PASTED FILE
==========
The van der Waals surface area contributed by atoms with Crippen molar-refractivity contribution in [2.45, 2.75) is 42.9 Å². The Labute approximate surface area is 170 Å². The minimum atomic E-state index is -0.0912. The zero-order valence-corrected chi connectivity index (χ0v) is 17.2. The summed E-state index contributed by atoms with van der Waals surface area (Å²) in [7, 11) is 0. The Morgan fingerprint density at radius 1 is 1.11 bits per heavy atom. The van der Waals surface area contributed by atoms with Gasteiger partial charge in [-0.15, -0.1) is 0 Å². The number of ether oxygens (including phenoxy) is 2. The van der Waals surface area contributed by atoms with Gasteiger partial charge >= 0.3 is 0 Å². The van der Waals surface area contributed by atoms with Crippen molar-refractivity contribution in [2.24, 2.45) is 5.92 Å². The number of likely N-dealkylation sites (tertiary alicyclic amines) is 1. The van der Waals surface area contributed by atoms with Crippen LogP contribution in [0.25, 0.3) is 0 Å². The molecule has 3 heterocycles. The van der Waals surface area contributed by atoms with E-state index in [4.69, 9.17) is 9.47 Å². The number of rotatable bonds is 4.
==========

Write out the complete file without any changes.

The van der Waals surface area contributed by atoms with Crippen molar-refractivity contribution in [2.45, 2.75) is 42.9 Å². The Labute approximate surface area is 170 Å². The minimum atomic E-state index is -0.0912. The zero-order valence-corrected chi connectivity index (χ0v) is 17.2. The summed E-state index contributed by atoms with van der Waals surface area (Å²) in [7, 11) is 0. The Morgan fingerprint density at radius 1 is 1.11 bits per heavy atom. The van der Waals surface area contributed by atoms with Gasteiger partial charge in [-0.15, -0.1) is 0 Å². The number of ether oxygens (including phenoxy) is 2. The van der Waals surface area contributed by atoms with Gasteiger partial charge >= 0.3 is 0 Å². The van der Waals surface area contributed by atoms with Crippen molar-refractivity contribution in [2.24, 2.45) is 5.92 Å². The number of likely N-dealkylation sites (tertiary alicyclic amines) is 1. The van der Waals surface area contributed by atoms with Crippen LogP contribution in [0.25, 0.3) is 0 Å². The molecule has 3 heterocycles. The van der Waals surface area contributed by atoms with E-state index in [4.69, 9.17) is 9.47 Å². The number of rotatable bonds is 4.